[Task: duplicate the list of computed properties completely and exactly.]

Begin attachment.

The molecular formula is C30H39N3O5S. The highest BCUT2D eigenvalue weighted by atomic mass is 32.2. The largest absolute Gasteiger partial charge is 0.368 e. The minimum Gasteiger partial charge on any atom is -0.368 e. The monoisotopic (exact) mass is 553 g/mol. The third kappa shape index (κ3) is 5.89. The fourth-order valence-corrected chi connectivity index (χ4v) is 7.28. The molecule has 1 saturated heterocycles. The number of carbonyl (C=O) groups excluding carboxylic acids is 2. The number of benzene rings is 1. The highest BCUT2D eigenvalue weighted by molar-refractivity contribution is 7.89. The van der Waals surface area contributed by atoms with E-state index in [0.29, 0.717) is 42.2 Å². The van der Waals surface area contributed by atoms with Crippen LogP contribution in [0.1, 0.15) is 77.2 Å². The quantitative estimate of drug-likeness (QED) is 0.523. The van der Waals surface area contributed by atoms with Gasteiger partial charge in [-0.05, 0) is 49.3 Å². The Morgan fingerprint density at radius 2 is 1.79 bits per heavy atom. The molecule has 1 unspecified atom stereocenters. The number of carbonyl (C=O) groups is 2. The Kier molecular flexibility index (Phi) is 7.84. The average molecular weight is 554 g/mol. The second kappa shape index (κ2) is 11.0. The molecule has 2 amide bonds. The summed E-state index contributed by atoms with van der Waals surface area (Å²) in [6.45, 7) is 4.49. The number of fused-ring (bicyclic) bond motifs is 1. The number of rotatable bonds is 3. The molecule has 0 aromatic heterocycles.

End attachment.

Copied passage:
The molecular formula is C30H39N3O5S. The highest BCUT2D eigenvalue weighted by atomic mass is 32.2. The largest absolute Gasteiger partial charge is 0.368 e. The minimum Gasteiger partial charge on any atom is -0.368 e. The monoisotopic (exact) mass is 553 g/mol. The third kappa shape index (κ3) is 5.89. The fourth-order valence-corrected chi connectivity index (χ4v) is 7.28. The molecule has 1 saturated heterocycles. The number of carbonyl (C=O) groups excluding carboxylic acids is 2. The number of benzene rings is 1. The highest BCUT2D eigenvalue weighted by molar-refractivity contribution is 7.89. The van der Waals surface area contributed by atoms with E-state index in [0.29, 0.717) is 42.2 Å². The van der Waals surface area contributed by atoms with Crippen LogP contribution in [0.1, 0.15) is 77.2 Å². The quantitative estimate of drug-likeness (QED) is 0.523. The van der Waals surface area contributed by atoms with Gasteiger partial charge in [-0.05, 0) is 49.3 Å². The Morgan fingerprint density at radius 2 is 1.79 bits per heavy atom. The molecule has 1 unspecified atom stereocenters. The number of carbonyl (C=O) groups is 2. The Kier molecular flexibility index (Phi) is 7.84. The average molecular weight is 554 g/mol. The second kappa shape index (κ2) is 11.0. The molecule has 2 amide bonds. The summed E-state index contributed by atoms with van der Waals surface area (Å²) in [6.45, 7) is 4.49. The number of fused-ring (bicyclic) bond motifs is 1. The number of rotatable bonds is 3. The molecule has 0 aromatic heterocycles.